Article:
The blue spruce trees planted in 1983 are 35 to 40 feet tall now, and the Murrysville sign is in danger of becoming unreadable.
By Tim Means
No one would mistake Murrysville for Hollywood; after all, it is not the home of the stars. But they do have something in common.
High up on a hillside, quiet as time itself, huge letters spelling out the town's name sit as silent sentries.
While Hollywood's sign is made of white wooden letters, the Murrysville sign, just above Mount Pleasant Road (40°25'23.65"N 79°41'46.81"W) is made of trees.
In fact, in the 1940s it was noted in the Guinness World Records as the largest arboreal sign in the world and it remains one the largest still. As a living sign it not only grows older, it grows bigger.
In 1933, under the direction of businessman Finley M. Sloan, the Boy Scouts planted 850 Scotch and red pine trees spelling out the name of the community.
The Scouts were paid 50 cents a day and the sign was planted over a four-year period. Having outgrown itself over the years, the sign was re-planted in 1979 and 1981, but deer ate 90 percent of the seedlings.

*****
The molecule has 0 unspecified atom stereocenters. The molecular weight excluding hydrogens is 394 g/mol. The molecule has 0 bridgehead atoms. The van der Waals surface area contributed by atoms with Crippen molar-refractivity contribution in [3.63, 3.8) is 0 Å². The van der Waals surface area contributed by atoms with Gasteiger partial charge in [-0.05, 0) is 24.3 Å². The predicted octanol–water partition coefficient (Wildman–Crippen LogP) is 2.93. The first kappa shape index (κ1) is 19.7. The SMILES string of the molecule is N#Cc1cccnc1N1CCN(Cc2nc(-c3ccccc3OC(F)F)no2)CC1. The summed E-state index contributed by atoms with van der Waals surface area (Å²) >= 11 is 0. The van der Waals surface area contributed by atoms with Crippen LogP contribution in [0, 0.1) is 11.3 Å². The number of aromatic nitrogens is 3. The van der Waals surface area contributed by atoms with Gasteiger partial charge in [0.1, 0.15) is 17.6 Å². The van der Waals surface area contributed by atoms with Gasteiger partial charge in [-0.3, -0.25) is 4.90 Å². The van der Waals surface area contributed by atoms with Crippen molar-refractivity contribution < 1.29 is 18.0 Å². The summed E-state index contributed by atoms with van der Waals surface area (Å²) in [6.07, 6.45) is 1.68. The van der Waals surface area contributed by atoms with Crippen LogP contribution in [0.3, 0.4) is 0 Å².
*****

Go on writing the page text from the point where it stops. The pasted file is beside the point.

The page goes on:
Finally in 1983, 800 four to six foot tall Norway and blue spruce trees were successfully installed and the name was back. Now, those same trees are 35 to 40 feet tall.
Murrysville head administrator Jim Morrison told council members last week that the tree sign is overgrown again and the letters are beginning to become unreadable.
"There has been no maintenance in three years.
"The sign is in a state of disrepair and it is up to council to decide whether we are going to maintain it or not," Mr. Morrision said.
He also said that the volunteer group that has maintained the sign in the past, the Sportsmen and Landowners Alliance of Murrysville (SLAM), is having a tough time with it.
Council members discussed several options for assessing the scope of work necessary to clear and maintain the sign, including contacting Penn State's school of forestry and other local arborists.
The most recent estimated cost to replace the 800 trees would exceed $85,000.